Race report: Kustmarathon Zeeland 2018

If you ask me why it took me two months to write this race recap, I’d give you the same excuse I’ve made a million times in this blog whenever I go back from a writing hiatus. I didn’t have time. Between race day and our autumn vacation in the Philippines, there was very little time to sit down and write a proper blog. But here it is, because I want to read back to these challenging races when I’m old and couldn’t run anymore.

Life interferes

I last wrote about my training log  for Road to Zeeland when I did the half marathon training.  In between 21km and the 35km endurance run, life happened. It was very hectic at work. When I came home in the evenings, I could only cook dinner, put the child to bed and go straight to sleep. But I was religiously running my endurance runs, partly on the beach of Scheveningen in preparation for Vrouwenpolder. Until daughter and I got sick.

The flu took two whole weeks off my training. With both me and the kid sick meant sleepless nights and very slow recovery. On the 3rd week I was able to train properly again but my condition was worse than before I started. Only during the last endurance run of 35km two weeks before the race did I feel a bit of confidence that I would at least finish.

Race day

Sleep is the most important thing in my life. That was also the very first thing that motherhood took away from me. I spiraled into a post-partum depression simply because I was lacking sleep. I usually could take on tough situations but without sleep, I’m angry and couldn’t cope well.

So imagine me standing on the starting line with only 5 hours of broken sleep! I already knew from the moment I woke up that this marathon was going to be tough.

Beach. Dunes. Stairs

If I could describe Kustmarathon Zeeland in three words, that would be it, beach, dunes and stairs. The first part of the race, from Burgh-Haamstede until about 19km to the first beach in Vrouwenpolder, was an easy road running. The beach part until 27km was also fairly easy. We trained for it, although we had to walk some parts to save our energy for later. But the course that followed was purely punishing. From Oostkapelle to Zoutelande was an endless series of dunes. My legs were burning with every ascent and descent. 

Then there were the stairs, at least a million of them. They’re the worst because they came up in the most unexpected places, after a series of high dunes when your battered glutes just wanted a little respite or at a corner before going up another dune, completely covered behind the bushes so you couldn’t mentally prepare for them. They just jumped out of nowhere staring at you smugly like your chance of finishing the race is on their hands (which felt like it of course). I have developed a slight aversion to stairs after this race.

We didn’t train for the dunes, which I didn’t expect would be so crucial. Nor for the stairs BECAUSE HELLO, who gets beaten by stairs in marathon races? Well me, apparently.

Long story short, we finished the Kustmarathon Zeeland in 5:24 minutes, well within the cut-off time of 6 hours. But I was battered and blue after that. And I maybe lost a few toenails (eeew!) I knew I wasn’t capable of hiking or cycling a mountain like what I did post-race in Faroe Islands and Japan. I was injured too and still suffering two months after the marathon.

So my best tip for running a succesful Kustmarathon Zeeland? Pound the dunes and the stairs. The beach is the easier part.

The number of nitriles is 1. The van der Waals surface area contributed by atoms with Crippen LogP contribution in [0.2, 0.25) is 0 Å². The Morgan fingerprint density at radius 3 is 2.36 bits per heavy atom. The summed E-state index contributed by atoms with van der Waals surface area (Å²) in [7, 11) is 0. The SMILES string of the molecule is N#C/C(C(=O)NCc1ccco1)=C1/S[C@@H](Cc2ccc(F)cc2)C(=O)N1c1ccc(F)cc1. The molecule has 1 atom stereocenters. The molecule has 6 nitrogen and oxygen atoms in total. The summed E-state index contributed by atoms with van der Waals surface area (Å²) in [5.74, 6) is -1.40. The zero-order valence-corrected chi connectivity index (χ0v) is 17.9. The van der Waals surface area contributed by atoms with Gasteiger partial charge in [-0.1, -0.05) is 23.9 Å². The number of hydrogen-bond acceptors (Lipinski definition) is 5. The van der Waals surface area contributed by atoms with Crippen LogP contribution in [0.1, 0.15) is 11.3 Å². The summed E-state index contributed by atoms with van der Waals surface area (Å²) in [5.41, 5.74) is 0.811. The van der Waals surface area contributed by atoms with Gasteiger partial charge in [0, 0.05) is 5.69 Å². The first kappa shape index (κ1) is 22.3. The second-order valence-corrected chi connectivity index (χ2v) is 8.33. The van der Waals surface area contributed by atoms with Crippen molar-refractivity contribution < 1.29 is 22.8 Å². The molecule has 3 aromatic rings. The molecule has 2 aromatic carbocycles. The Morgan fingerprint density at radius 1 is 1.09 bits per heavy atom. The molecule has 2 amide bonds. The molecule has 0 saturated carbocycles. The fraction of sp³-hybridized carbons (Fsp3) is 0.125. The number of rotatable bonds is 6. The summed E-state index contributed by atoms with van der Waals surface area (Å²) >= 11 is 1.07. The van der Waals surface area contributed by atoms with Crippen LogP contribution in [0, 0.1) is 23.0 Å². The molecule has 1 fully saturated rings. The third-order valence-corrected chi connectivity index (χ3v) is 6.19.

What went wrong?

Two months of procrastinating with this race report gave me time to analyze what went wrong in this marathon. This is not the toughest course obviously, at least for my Lowlands-trained legs. The elevation and hills in Torshavn Marathon put the dunes in Zeeland to shame but I was able to finish in 5 hours. Something in my training must be the culprit.

Sleep. That was the number 1 culprit but that doesn’t break three months of training into a total failure.

Sickness. Well yes but I recovered pretty fast after my flu and still had enough time to train.

Running with a buggy on the beaches of Scheveningen when the weather still allowed for shorts.
A taste of the beach in Domburg.

So what else?

I’m currently reading Training Essentials for Ultrarunning (spoiler alert), which made me realize the difference in the training that I did for Torshavn and Kustmarathon.

Speed training and hill work. These were the main culprits I think. These were glaringly  absent in my training logs. I did some interval trainings on a whim and one hill training on my birthday in  Nijmegen but a more structured plan was lacking in my training.

For the the Torshavn marathon, we pounded the Brienenoordbrug relentlessly every two weeks and did speed trainings on the tracks at least once a week. And those trainings carried me to the finish line well ahead of the cut-off time.

Other factors. I’m not discounting the fact that my weak core, my sloppy hips and my puny butts all contributed to this shameful performance. I didn’t train them. I know I should because I’ve done that before and I’ve read them in so many blogs how important strength trainings are but I hid under the excuse of lacking time.

To my defense, I was really busy. I’m a working mom with a huge responsibility at work and a toddler who have no screen time. And I cook warm meals several times a week. But still. I could have spent less time on social media to do at least an hour of strength training every other day.

The next challenge

I have signed up for another race next year. It’s an ultramarathon in the Netherlands with a cut-off time for fast runners. Hopefully I would be able to train better this time. Would you follow me in my Road to Texel?



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